In-depth reviews

Mazda MX-5 review - Reliability and Safety

Mazda’s reputation for reliability and suite of i-Activesense assistance systems boost MX-5's safety

The latest Mazda MX-5 hasn’t been on sale for long enough to identify any reliability issues, but with such a simple mechanical layout (there are no adaptive dampers, sport buttons or twin-clutch gearboxes here), as well as plenty of electroic kit shared with existing models, the car should provide trouble-free motoring. It’s worth noting, however, that if you plan to drive it hard – on road or track – then perishables such as brake discs, brake pads and tyres will need replacing more frequently.

Euro NCAP gave the MX-5 four stars for safety when it was tested in 2015. It lost a star because active city stop isn't standard. Front and side airbags, Dynamic Stability Control and traction control are all available across the line-up. Only the range-topping 2.0i Sport Nav can be specified with the £350 Safety Pack option, which brings High-Beam Control and Blind-Spot Monitoring with Rear Cross-Traffic Alert. 

Mazda's suite of i-Activesense active safety systems is impressive, using radars and sensors to warn the driver of potential dangers, such as a static car in front or if you’re swerving out of your lane.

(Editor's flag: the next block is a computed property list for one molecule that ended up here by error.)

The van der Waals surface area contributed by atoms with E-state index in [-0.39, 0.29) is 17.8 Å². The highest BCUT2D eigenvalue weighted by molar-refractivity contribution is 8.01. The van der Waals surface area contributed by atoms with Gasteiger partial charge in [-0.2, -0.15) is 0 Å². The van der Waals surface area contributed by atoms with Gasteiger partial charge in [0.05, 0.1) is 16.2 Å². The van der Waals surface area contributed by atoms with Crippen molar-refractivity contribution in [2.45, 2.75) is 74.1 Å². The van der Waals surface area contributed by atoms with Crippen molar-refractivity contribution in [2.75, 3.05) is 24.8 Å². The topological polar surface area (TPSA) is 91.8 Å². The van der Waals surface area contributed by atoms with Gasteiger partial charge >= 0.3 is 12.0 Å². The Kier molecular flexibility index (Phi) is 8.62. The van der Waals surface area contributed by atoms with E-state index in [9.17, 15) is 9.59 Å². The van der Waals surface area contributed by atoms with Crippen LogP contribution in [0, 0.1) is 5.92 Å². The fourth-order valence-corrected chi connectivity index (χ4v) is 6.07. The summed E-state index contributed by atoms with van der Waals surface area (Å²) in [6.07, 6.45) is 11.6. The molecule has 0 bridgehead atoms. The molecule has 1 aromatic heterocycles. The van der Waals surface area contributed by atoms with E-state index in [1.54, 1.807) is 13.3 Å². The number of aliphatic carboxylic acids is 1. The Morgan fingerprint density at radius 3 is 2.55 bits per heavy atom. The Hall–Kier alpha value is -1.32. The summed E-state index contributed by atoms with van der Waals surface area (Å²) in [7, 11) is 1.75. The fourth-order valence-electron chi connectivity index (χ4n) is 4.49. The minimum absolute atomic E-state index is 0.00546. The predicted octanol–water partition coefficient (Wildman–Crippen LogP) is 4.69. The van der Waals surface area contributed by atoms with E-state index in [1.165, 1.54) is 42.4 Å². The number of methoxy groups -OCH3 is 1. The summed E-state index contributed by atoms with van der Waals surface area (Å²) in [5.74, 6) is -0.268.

Mazda offers a standard three-year, 60,000-mile warranty on the MX-5. These days, with some companies offering four, five or seven years of cover, this is about average. Like many three-year policies, the roadster’s warranty can be extended for a variable cost, but this additional peace of mind is provided by a third party and a car will need to have less than 100,000 miles on the clock to qualify for an upgrade.


Prices are not yet fixed for the new MX-5’s servicing, but Mazda tends to operate a 12-month or 12,500-mile service interval, whichever comes sooner. It also pledges to match any service price quoted by an independent garage on a like-for-like service basis.

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Costing as little as £499 – but likely to be more money for a specialist sports car like the MX-5 – a three-year/37,500-mile service inclusive package can be specified, which can be paid in a lump sum or monthly direct debit instalments. It covers parts and warranty costs for the first three services.

Mazda also has a neat system called Digital Servicing Record. This sees all Mazda main dealer servicing records held electronically, and means you’ll never have to hunt in vain for the service book again when the time comes to take your car for routine maintenance. 


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